Posts tagged with "hudson valley":

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A house of intersecting volumes in upstate New York house offers a geometric, sustainable retreat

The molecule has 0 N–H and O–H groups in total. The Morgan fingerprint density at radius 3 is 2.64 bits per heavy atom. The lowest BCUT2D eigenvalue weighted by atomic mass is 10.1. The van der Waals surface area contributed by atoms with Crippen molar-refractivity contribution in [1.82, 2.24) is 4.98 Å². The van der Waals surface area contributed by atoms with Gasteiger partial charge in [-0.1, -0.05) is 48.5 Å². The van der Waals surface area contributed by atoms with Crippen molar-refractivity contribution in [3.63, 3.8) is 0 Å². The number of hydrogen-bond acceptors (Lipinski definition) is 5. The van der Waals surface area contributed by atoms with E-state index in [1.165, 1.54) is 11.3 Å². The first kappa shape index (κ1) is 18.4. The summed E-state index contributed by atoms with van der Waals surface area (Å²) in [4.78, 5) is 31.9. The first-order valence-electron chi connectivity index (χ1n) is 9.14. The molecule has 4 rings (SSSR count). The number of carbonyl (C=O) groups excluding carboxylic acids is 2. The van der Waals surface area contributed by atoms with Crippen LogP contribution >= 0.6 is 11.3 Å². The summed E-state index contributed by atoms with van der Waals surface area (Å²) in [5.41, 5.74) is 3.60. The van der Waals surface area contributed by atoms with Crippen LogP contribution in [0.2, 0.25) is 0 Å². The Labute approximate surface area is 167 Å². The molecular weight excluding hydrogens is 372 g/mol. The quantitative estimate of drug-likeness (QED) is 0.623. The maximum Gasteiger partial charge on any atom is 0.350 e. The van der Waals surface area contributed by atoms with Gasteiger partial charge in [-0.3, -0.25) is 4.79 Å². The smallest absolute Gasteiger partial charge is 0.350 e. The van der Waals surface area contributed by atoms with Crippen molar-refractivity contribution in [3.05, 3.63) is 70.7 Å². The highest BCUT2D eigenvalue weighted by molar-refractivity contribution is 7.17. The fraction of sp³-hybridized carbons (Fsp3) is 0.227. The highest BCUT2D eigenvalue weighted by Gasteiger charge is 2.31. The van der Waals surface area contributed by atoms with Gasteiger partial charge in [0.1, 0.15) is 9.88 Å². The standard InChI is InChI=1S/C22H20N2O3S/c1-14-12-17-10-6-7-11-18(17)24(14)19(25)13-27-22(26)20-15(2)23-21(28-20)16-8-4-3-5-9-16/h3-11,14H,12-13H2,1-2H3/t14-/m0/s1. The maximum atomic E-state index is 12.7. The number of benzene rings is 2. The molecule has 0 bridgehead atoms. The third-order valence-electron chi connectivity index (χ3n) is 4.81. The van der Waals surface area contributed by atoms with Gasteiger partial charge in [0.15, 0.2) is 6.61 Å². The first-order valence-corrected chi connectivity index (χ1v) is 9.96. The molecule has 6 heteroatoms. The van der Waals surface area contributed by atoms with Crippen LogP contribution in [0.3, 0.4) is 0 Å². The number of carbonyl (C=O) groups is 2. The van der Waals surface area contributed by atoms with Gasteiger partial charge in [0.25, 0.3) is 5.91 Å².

Sitting alone in a dense forest clearing, the Sleeve House is composed of two simple intersecting volumes whose relationship produces a series of complex interior spaces and experiences. Designed for urban clients by New York-based actual/office (a/o), the home, two hours north of Manhattan in the Hudson Valley, offers an escape. With expansive views of the Catskill and Taconic mountain ranges and generous spaces provided for art display, the Sleeve House provides a certain lifestyle through architectural moves and a selective material palette. The 2,500-square-foot house is composed of one small and elongated prism slipping into a larger but stouter one. The irregular spaces produced between the two provide for the public programs of the house. An entry gallery leads guests to a large living area, the home’s grandest space. The remainder of this in-between is used for a stair leading to the smaller inner volume, which is mounted in the middle of the house upon concrete supports. Neatly arranged within this volume are the private spaces—bedrooms, a bath, and a study—distinctly separate (formally and metaphorically) from the home’s public areas. “The project is interested in being contemporary, yet having some reference to its context and its site,” explained a/o founder Adam Dayem. “One of the references is old agricultural buildings, barns, and silos you find in upstate New York. They are very simple volumes sitting in the landscape and have these rough and weathered facades from sitting in the elements for one hundred years.” Throughout, a selective palette of materials emphasizes the formal moves of the project while enforcing the separation of public and private. Inside and out, both volumes are clad in shou sugi ban–charred wood siding. Through alternating the orientation and spacing of the continuous black boards, the geometry of the house is emphasized, while at the same time, its surface is activated with depth and pattern. Along with structurally supporting the house, large concrete walls provide space to hang art. Exposed concrete and glass further accentuate the form, appearing on both the exterior and interior. The ends of the volumes are capped with massive glass walls, framing views of the countryside for the enjoyment of which the house was sited. The high level of detail is carried through to the mechanical systems, which are meant to provide comfort while addressing sustainability concerns. The house’s entire electrical system is supplied by solar energy, a true advantage, considering the building’s relatively remote location. Triple-paned glass and radiant heat embedded in the foundational slab keep in as much heat as possible during often brutal Northeast winters, and a heat and energy recovery ventilation system efficiently heats and cools the home all year. Finding a contractor to build a leaning house with unconventional detailing presented its own challenges, but the project’s location in upstate New York helped. “I found that there is a serious culture of high-end design and construction up there. Some contractors did say no, but the contractor I went with, Lorne Dawes, is maybe not a typical contractor. He won’t say no; he will say, ‘Let’s figure this out.’”